The Year of the Stakeholder
20 February 2017
BEIS’s consultation on its Green Paper on Corporate Governance closed on Friday. Whilst we’re a long way from knowing the final outcome, it’s clear that how companies take wider stakeholder interests into account is becoming increasingly important to government, regulators and investors alike.
With this Green Paper, the announcement of a review of the UK Governance Code, publication of the non-financial reporting regulations, and growing investor pressure, the importance of stakeholder accountability is being placed at the heart of the debate around long-termism and rebuilding trust in business.
Now, this blog’s role is not to extol the virtues of a stakeholder value model over a traditional shareholder-based one. But what’s clear to me is that any company that routinely ignores its key stakeholders is unlikely to be a sustainable one!
And not surprisingly, businesses tend to agree. The vast majority of companies engage with stakeholders as part of the ordinary course of business. And through regulation, guidance (such as the FRC’s strategic report guidance), and initiatives such as Integrated Reporting, a growing number of companies are reflecting this stakeholder engagement in their reporting today.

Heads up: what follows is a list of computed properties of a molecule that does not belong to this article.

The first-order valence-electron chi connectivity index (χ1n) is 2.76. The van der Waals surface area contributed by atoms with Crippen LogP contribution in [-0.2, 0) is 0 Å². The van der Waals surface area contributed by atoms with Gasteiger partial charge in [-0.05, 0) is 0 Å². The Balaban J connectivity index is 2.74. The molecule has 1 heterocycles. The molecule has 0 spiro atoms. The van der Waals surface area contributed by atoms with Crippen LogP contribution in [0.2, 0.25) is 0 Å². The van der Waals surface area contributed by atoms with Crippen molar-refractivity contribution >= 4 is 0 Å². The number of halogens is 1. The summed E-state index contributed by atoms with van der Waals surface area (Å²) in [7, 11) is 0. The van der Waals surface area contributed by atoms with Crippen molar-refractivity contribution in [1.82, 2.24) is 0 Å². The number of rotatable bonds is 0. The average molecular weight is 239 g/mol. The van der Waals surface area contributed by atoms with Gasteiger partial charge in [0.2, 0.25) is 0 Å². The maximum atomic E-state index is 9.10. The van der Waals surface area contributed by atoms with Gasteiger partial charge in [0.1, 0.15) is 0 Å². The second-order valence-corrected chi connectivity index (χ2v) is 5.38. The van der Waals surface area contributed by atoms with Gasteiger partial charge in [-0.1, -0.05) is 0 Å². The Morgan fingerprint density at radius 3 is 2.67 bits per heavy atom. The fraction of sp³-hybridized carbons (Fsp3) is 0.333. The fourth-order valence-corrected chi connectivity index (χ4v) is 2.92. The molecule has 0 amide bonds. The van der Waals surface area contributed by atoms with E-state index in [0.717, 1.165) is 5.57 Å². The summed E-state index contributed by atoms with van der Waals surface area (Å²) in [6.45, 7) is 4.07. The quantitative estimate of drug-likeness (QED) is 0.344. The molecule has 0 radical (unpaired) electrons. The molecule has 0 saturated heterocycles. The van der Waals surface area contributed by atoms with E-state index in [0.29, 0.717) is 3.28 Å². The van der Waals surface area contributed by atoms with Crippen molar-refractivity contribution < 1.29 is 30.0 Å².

Stakeholders are important
In our annual review of reporting practices in the FTSE 350 published last year, we found that over 60% of companies acknowledged the importance of human or social capital in their business model, while the average number of non-financial KPIs reported was 3 with the top ones relating to people, environmental and health/safety.
But where’s the proof?
Although there’s growing recognition of stakeholders in the information companies report, we found much of what was presented remained high level, qualitative and siloed, with the link to strategy just not there.
We identified this discrepancy as one of the 3 fundamental challenges companies face in corporate reporting - ‘Being relevant’ - the need for reporting to evolve and reflect the importance of stakeholders to a company, their expectations, and the impact on them.
Sound business practices, supported by a supportive regulatory framework, already encourage stakeholder engagement. But on the evidence of what we see in today’s reporting there is little evidence of how companies are listening to what stakeholders have to say and responding both strategically and operationally.
I strongly believe that one of the most effective ways companies can help to rebuild trust is through clear, candid and comprehensive communication. But this needs to be built upon genuine commitment and action.
On the face of it, this focus on stakeholders could easily be dismissed as nothing new - adding to businesses’ increasing regulatory burden rather than adding value. But I believe there’s mileage in management teams and boards challenging themselves on these issues. It’s surprising what more debate can achieve - if recent changes to risk and viability are anything to go by - and reporting often changes as a result.
How boards take account of stakeholder views and what impact this will ultimately have on the way companies think, act, operate and report remains to be seen. But companies would be wise to anticipate the change now.